article-2630396-1DE5D1E700000578-447_470x721The British Army is setting up a psy-ops unit that will fight its battles on social media “in the information age”.

Head of the Army General Sir Nick Carter said the move was about trying to operate “smarter”.

Dubbed the 77th Brigade, the unit will be made up of reservists and regular troops and based in Hermitage, Berkshire.

Apparently, it has been inspired by the Chindits who fought in Burma in World War Two and seeks “new ways of allowing civilians with bespoke skills to serve alongside their military counterparts”.

Chindits was the name given to the Long Range Penetration (LRP) groups that operated in the Burmese jungle behind enemy lines, targeting Japanese communications.

The new unit will also use the old Chindit insignia of a Chinthe, a mythical Burmese creature which is half-lion and half-dragon.

The unit recognises that the actions of others in a modern battlefield can be affected in ways that are not necessarily violent and it draws heavily on important lessons from our commitments to operations in Afghanistan amongst others.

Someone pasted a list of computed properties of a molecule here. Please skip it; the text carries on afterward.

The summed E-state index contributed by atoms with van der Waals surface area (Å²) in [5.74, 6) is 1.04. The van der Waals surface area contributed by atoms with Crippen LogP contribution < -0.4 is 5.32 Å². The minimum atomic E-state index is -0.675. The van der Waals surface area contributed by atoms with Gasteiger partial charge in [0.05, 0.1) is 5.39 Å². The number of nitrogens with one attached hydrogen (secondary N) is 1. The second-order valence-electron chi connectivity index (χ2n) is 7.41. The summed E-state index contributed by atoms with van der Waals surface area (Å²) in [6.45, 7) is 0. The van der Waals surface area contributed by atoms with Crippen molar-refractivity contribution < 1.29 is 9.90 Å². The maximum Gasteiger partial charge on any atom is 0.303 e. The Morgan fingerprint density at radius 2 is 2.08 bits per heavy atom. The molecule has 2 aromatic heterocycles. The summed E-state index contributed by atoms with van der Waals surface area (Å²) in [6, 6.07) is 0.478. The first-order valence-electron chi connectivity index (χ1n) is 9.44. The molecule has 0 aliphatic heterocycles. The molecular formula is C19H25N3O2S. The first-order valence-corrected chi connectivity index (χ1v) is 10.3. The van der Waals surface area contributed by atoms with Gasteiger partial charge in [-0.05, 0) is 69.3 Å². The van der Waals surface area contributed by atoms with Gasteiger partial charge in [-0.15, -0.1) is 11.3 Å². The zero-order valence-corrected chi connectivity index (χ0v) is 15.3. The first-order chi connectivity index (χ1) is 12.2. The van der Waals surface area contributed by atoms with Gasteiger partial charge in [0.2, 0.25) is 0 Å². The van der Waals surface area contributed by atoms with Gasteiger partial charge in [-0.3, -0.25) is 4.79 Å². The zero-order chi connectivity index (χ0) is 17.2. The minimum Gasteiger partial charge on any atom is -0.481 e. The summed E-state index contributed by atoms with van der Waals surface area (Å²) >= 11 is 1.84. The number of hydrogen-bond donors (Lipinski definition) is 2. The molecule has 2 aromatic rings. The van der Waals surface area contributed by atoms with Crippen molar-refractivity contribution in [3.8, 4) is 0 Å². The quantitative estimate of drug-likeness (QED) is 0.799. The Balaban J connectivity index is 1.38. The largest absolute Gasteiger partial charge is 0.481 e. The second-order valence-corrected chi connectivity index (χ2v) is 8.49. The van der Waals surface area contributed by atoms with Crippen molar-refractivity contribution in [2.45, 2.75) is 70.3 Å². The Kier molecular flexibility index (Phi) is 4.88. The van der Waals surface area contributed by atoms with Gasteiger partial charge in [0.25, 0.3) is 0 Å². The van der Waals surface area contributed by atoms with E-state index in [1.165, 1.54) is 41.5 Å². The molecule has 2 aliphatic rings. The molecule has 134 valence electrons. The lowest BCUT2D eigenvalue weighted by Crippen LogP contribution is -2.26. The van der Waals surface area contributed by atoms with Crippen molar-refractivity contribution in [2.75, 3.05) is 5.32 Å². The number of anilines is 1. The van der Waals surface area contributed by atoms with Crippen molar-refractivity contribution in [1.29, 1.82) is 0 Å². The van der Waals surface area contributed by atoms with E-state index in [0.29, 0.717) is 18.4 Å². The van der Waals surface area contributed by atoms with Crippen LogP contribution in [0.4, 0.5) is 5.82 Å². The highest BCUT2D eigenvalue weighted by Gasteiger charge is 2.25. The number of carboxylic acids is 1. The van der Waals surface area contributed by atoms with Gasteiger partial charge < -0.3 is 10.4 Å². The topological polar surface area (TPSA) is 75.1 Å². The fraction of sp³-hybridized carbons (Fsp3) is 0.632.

Recruitment for the brigade, 42 percent of whose personnel will be reservists, will begin this spring.

Its members will come from the Royal Navy and RAF as well as from the Army.

 

 

TorrentLocker has trapped 39,000 victims

mantrap Cybercriminals behind the TorrentLocker malware may have earned as much as $585,000 over several months from 39,000 PC infections.

But apparently more than 9,000 of the victims were from Australia thanks to a poisoned website which claimed to be the Australia Post newspaper.

TorrentLocker is one of several ransomware threats that have emerged in the wake law enforcement action against CryptoLocker earlier this year.

TorrentLocker demands payment of up to $1,500 in Bitcoin to unlock victim’s encrypted files. Whether victims pay depends on how much they value files.

Security vendor ESET said that the hackers behind TorrentLocker put extra effort into defrauding Australian computer users via a several bogus websites for Australia Post and the NSW Office of State Revenue.

The hackers were more successful Turkey which made 11,700 infections, but that country has a bigger population with less crocodiles. Italy, the UK, the Czech Republic, and Netherlands all had infections of between 4,500 and 2,280 each, which was also on the higher side.

Few victims actually paid. According to ESET researcher and author of the report, Marc-Etienne M.Léveillé, only 1.44 percent or 577 of the infections translated in to payment for the hackers. Still, based on the Bitcoin exchange rate of $384.94 on November 29, TorrentLocker’s operators may have earned between anywhere between $292,700 and $585,401, which is not bad money.